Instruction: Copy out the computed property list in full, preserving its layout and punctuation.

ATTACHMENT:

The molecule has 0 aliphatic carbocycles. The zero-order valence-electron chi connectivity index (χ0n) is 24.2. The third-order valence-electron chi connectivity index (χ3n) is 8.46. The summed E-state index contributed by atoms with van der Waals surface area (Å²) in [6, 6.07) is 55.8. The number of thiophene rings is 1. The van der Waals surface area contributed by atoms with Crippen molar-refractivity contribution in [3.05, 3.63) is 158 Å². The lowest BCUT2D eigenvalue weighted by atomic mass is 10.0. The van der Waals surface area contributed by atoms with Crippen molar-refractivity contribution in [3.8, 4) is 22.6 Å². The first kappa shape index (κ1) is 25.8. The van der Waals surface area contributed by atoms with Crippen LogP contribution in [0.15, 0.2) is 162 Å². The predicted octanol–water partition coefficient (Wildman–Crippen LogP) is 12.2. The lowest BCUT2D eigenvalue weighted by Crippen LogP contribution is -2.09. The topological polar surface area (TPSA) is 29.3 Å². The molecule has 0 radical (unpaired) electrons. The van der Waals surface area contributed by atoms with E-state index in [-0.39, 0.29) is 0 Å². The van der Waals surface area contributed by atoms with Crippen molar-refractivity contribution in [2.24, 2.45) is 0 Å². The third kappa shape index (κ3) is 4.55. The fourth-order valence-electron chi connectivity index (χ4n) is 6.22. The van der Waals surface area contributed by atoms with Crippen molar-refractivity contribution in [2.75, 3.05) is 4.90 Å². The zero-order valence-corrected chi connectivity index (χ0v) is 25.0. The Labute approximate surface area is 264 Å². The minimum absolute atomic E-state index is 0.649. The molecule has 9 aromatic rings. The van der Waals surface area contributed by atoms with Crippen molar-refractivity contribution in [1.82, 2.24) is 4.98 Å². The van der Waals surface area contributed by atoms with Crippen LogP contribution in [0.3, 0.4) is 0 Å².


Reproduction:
The molecule has 0 aliphatic carbocycles. The zero-order valence-electron chi connectivity index (χ0n) is 24.2. The third-order valence-electron chi connectivity index (χ3n) is 8.46. The summed E-state index contributed by atoms with van der Waals surface area (Å²) in [6, 6.07) is 55.8. The number of thiophene rings is 1. The van der Waals surface area contributed by atoms with Crippen molar-refractivity contribution in [3.05, 3.63) is 158 Å². The lowest BCUT2D eigenvalue weighted by atomic mass is 10.0. The van der Waals surface area contributed by atoms with Crippen molar-refractivity contribution in [3.8, 4) is 22.6 Å². The first kappa shape index (κ1) is 25.8. The van der Waals surface area contributed by atoms with Crippen LogP contribution in [0.15, 0.2) is 162 Å². The predicted octanol–water partition coefficient (Wildman–Crippen LogP) is 12.2. The lowest BCUT2D eigenvalue weighted by Crippen LogP contribution is -2.09. The topological polar surface area (TPSA) is 29.3 Å². The molecule has 0 radical (unpaired) electrons. The van der Waals surface area contributed by atoms with E-state index in [-0.39, 0.29) is 0 Å². The van der Waals surface area contributed by atoms with Crippen molar-refractivity contribution in [2.24, 2.45) is 0 Å². The third kappa shape index (κ3) is 4.55. The fourth-order valence-electron chi connectivity index (χ4n) is 6.22. The van der Waals surface area contributed by atoms with Crippen molar-refractivity contribution in [2.75, 3.05) is 4.90 Å². The zero-order valence-corrected chi connectivity index (χ0v) is 25.0. The Labute approximate surface area is 264 Å². The minimum absolute atomic E-state index is 0.649. The molecule has 9 aromatic rings. The van der Waals surface area contributed by atoms with Crippen molar-refractivity contribution in [1.82, 2.24) is 4.98 Å². The van der Waals surface area contributed by atoms with Crippen LogP contribution in [0.3, 0.4) is 0 Å².